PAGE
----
Get yourself trained on Microsoft Excel Hands with this Online Training Microsoft Excel Hands on Specialization For Data Analytics.
Online Training Microsoft Excel Hands on Specialization For Data Analytics
Welcome to this course: Microsoft Excel Hands on Specialization For Data Analytics. Microsoft Excel is one of the easiest to use data analysis tools you will ever come across. It has a battery of supplied functions to answer statistical, engineering and financial needs. In addition, it can display data as line graphs, histograms and charts, and with a very limited three-dimensional graphical display. Its simplicity and powerful features has made it the go to tool for all your data needs. Complex operations with Excel, such as creating charts and graphs, visualization, and analyzing data make it a great tool for managers, data scientists, financial data analysts, and those who work closely with data. Learning data analysis and will help you bring your data skills to the next level.In this course, you’ll learn:Learn How to create formulas to help you analyze and explain findingsLearn and Understand Data CleansingLearn various ways to model data for businessesBuild impressive tables and combine datasets using Excel’s built-in functionalityLeverage Excel’s powerful built-in tools to get the median, maximum, and minimum values of your dataLearning Power Query, Power Map, and Power PivotAt the end of the course, you’ll be provided with useful shortcuts and tips, enabling you to do efficient data analysis with Microsoft Excel. So let’s get started.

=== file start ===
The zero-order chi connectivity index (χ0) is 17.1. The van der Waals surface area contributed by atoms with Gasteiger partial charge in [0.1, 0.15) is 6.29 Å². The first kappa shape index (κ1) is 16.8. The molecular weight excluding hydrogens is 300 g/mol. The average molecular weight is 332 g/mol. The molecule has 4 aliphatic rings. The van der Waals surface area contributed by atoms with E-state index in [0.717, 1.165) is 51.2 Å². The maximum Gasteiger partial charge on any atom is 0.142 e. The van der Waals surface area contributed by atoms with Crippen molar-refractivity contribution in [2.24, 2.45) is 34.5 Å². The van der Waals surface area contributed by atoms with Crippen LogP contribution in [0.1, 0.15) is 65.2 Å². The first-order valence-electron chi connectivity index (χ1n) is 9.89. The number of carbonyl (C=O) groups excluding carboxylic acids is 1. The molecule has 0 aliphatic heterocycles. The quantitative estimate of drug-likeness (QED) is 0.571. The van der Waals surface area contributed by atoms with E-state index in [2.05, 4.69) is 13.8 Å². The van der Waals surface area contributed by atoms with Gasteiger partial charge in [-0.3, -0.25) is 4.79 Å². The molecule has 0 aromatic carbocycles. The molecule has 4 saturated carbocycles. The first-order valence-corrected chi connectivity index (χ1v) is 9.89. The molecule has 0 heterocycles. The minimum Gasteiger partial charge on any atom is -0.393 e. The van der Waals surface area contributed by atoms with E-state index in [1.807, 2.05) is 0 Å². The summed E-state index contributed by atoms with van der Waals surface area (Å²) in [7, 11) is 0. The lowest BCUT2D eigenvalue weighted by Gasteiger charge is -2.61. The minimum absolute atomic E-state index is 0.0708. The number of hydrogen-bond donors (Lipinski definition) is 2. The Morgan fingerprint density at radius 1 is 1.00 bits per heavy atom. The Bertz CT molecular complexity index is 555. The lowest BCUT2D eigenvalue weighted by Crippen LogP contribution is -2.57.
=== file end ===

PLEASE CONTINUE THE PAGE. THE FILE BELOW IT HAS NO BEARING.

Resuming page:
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As a society, we spend hundreds of billions of dollars measuring the return on our financial assets. Yet, at the same time, we still haven’t found convincing ways of measuring the return on our investments in developing people.
And I get it: If my bank account pays me 1% a year, I can measure it to the penny. We’ve been collectively trained to expect neat and precise ROI calculations on everything, so when it’s applied to something as seemingly squishy as how effectively people are learning in the workplace, the natural inclination is to throw up our hands and say it can’t be done. But we need to figure this out. In a world where skills beat capital, the winners and losers of the next 30 years will be determined by their ability to attract and develop great talent.
Fortunately, corporate learning & development (L&D), like most business functions, is evolving quickly. We can embrace some level of ambiguity and have rigor when measuring the ROI of learning. It just might look a little different than an M.B.A. would expect to see in an Excel model.